At MSNBC, currently FNC’s major competition, a live hour of news at 11 P.M. E.T. premiered in September 2016, The 11th Hour with Brian Williams.  It was billed as a temporary program to last through the fall 2016 election season, but, enjoying good ratings, it has continued to air with no signs of ending its run.  On most nights, Brian Williams beats FNC’s Tucker Carlson repeat in the national ratings.  By introducing its own live hard news show at the end of the day to go head to head with Williams, the inference to be drawn is that Fox News is serious about challenging MSNBC in the latest incarnation of the ongoing cable news ratings war of attrition.

Meanwhile, another hour of Fox News in the evening is pledging to go live: Hannity when it moves to 9 P.M. on Monday, September 25.  During the past four years at 10 P.M., Sean Hannity has usually pre-recorded his nightly program several hours before it aired, except on nights when there was breaking news that required a live broadcast. Hannity tweeted on September 18 that his show at 9 P.M. is designed to air live.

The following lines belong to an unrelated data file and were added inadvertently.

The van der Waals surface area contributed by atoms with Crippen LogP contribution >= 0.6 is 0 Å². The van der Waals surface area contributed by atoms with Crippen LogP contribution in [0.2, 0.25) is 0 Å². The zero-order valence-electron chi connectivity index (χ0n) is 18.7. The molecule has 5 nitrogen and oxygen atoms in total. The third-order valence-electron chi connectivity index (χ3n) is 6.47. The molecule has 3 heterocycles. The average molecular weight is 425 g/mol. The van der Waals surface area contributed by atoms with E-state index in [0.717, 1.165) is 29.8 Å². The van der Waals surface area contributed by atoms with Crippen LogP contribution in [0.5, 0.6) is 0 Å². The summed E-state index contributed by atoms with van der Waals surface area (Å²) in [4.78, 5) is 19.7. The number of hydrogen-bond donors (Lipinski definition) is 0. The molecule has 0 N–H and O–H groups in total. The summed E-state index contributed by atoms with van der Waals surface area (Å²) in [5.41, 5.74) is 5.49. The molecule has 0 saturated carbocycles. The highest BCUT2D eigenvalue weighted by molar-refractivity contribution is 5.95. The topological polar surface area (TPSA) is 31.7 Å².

In the key five hours of nightly programming (7 P.M. to 12 midnight M-F), three of the hours at Fox News will be anchored by women (Ingraham and Bream joining Martha MacCallum, who does a live show at 7 P.M.) and two by men (Carlson and Hannity).  At the other two cable news channels, only one woman is represented on each of them during those hours (Erin Burnett on CNN at 7 P.M. and Rachel Maddow on MSNBC at 9 P.M.).